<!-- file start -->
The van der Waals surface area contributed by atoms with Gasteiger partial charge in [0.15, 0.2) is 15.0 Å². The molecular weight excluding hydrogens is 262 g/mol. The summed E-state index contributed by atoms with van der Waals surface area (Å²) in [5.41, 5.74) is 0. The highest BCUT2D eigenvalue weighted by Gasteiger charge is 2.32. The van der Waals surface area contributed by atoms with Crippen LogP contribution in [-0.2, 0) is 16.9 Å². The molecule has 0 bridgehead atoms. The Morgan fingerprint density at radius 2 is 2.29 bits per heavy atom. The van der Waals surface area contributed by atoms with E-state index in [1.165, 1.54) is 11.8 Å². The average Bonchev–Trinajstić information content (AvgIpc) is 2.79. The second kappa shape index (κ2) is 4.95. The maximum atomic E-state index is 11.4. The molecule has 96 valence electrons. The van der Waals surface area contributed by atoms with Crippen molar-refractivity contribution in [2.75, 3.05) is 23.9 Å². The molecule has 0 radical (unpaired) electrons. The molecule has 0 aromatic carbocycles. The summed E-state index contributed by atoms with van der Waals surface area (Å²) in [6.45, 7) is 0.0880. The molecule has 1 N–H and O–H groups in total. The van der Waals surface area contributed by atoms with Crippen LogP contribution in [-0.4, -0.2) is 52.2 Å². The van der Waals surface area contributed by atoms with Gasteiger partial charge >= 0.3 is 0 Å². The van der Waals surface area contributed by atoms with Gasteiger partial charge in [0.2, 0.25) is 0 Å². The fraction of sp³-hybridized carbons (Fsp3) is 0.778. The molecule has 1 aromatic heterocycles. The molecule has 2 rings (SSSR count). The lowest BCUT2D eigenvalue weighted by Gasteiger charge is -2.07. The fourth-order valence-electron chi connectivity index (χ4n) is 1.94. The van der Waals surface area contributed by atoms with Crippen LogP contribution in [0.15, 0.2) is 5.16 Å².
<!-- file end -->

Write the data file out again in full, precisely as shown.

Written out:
The van der Waals surface area contributed by atoms with Gasteiger partial charge in [0.15, 0.2) is 15.0 Å². The molecular weight excluding hydrogens is 262 g/mol. The summed E-state index contributed by atoms with van der Waals surface area (Å²) in [5.41, 5.74) is 0. The highest BCUT2D eigenvalue weighted by Gasteiger charge is 2.32. The van der Waals surface area contributed by atoms with Crippen LogP contribution in [-0.2, 0) is 16.9 Å². The molecule has 0 bridgehead atoms. The Morgan fingerprint density at radius 2 is 2.29 bits per heavy atom. The van der Waals surface area contributed by atoms with E-state index in [1.165, 1.54) is 11.8 Å². The average Bonchev–Trinajstić information content (AvgIpc) is 2.79. The second kappa shape index (κ2) is 4.95. The maximum atomic E-state index is 11.4. The molecule has 96 valence electrons. The van der Waals surface area contributed by atoms with Crippen molar-refractivity contribution in [2.75, 3.05) is 23.9 Å². The molecule has 0 radical (unpaired) electrons. The molecule has 0 aromatic carbocycles. The summed E-state index contributed by atoms with van der Waals surface area (Å²) in [6.45, 7) is 0.0880. The molecule has 1 N–H and O–H groups in total. The van der Waals surface area contributed by atoms with Crippen LogP contribution in [-0.4, -0.2) is 52.2 Å². The van der Waals surface area contributed by atoms with Gasteiger partial charge >= 0.3 is 0 Å². The van der Waals surface area contributed by atoms with Gasteiger partial charge in [0.2, 0.25) is 0 Å². The fraction of sp³-hybridized carbons (Fsp3) is 0.778. The molecule has 1 aromatic heterocycles. The molecule has 2 rings (SSSR count). The lowest BCUT2D eigenvalue weighted by Gasteiger charge is -2.07. The fourth-order valence-electron chi connectivity index (χ4n) is 1.94. The van der Waals surface area contributed by atoms with Crippen LogP contribution in [0.15, 0.2) is 5.16 Å².